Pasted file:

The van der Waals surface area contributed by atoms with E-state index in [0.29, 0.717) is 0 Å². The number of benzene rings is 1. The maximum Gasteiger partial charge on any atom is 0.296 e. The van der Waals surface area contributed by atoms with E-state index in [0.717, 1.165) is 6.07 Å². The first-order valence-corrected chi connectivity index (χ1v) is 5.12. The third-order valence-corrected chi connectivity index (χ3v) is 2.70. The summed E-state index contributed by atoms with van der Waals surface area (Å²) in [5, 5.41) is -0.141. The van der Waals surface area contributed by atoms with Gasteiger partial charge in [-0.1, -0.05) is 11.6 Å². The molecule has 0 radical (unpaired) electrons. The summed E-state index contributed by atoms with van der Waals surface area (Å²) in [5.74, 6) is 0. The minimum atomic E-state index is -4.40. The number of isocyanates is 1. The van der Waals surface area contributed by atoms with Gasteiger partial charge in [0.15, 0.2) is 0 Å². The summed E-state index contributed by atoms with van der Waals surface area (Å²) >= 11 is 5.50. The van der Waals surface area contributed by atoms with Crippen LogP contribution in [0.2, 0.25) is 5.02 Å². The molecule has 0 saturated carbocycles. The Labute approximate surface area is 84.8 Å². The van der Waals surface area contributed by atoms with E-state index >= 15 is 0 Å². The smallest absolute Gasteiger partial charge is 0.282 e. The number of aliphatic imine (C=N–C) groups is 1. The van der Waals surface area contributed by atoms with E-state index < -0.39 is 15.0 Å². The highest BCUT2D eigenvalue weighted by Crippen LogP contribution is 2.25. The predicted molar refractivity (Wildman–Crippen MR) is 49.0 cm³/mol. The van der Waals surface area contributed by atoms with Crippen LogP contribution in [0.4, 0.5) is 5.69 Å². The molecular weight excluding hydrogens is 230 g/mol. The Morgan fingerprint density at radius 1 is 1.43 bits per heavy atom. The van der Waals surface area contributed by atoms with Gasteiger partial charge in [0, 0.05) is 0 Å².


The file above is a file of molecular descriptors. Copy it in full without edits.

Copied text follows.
The van der Waals surface area contributed by atoms with E-state index in [0.29, 0.717) is 0 Å². The number of benzene rings is 1. The maximum Gasteiger partial charge on any atom is 0.296 e. The van der Waals surface area contributed by atoms with E-state index in [0.717, 1.165) is 6.07 Å². The first-order valence-corrected chi connectivity index (χ1v) is 5.12. The third-order valence-corrected chi connectivity index (χ3v) is 2.70. The summed E-state index contributed by atoms with van der Waals surface area (Å²) in [5, 5.41) is -0.141. The van der Waals surface area contributed by atoms with Gasteiger partial charge in [-0.1, -0.05) is 11.6 Å². The molecule has 0 radical (unpaired) electrons. The summed E-state index contributed by atoms with van der Waals surface area (Å²) in [5.74, 6) is 0. The minimum atomic E-state index is -4.40. The number of isocyanates is 1. The van der Waals surface area contributed by atoms with Gasteiger partial charge in [0.15, 0.2) is 0 Å². The summed E-state index contributed by atoms with van der Waals surface area (Å²) >= 11 is 5.50. The van der Waals surface area contributed by atoms with Crippen LogP contribution in [0.2, 0.25) is 5.02 Å². The molecule has 0 saturated carbocycles. The Labute approximate surface area is 84.8 Å². The van der Waals surface area contributed by atoms with E-state index >= 15 is 0 Å². The smallest absolute Gasteiger partial charge is 0.282 e. The number of aliphatic imine (C=N–C) groups is 1. The van der Waals surface area contributed by atoms with E-state index < -0.39 is 15.0 Å². The highest BCUT2D eigenvalue weighted by Crippen LogP contribution is 2.25. The predicted molar refractivity (Wildman–Crippen MR) is 49.0 cm³/mol. The van der Waals surface area contributed by atoms with Crippen LogP contribution in [0.4, 0.5) is 5.69 Å². The molecular weight excluding hydrogens is 230 g/mol. The Morgan fingerprint density at radius 1 is 1.43 bits per heavy atom. The van der Waals surface area contributed by atoms with Gasteiger partial charge in [0, 0.05) is 0 Å².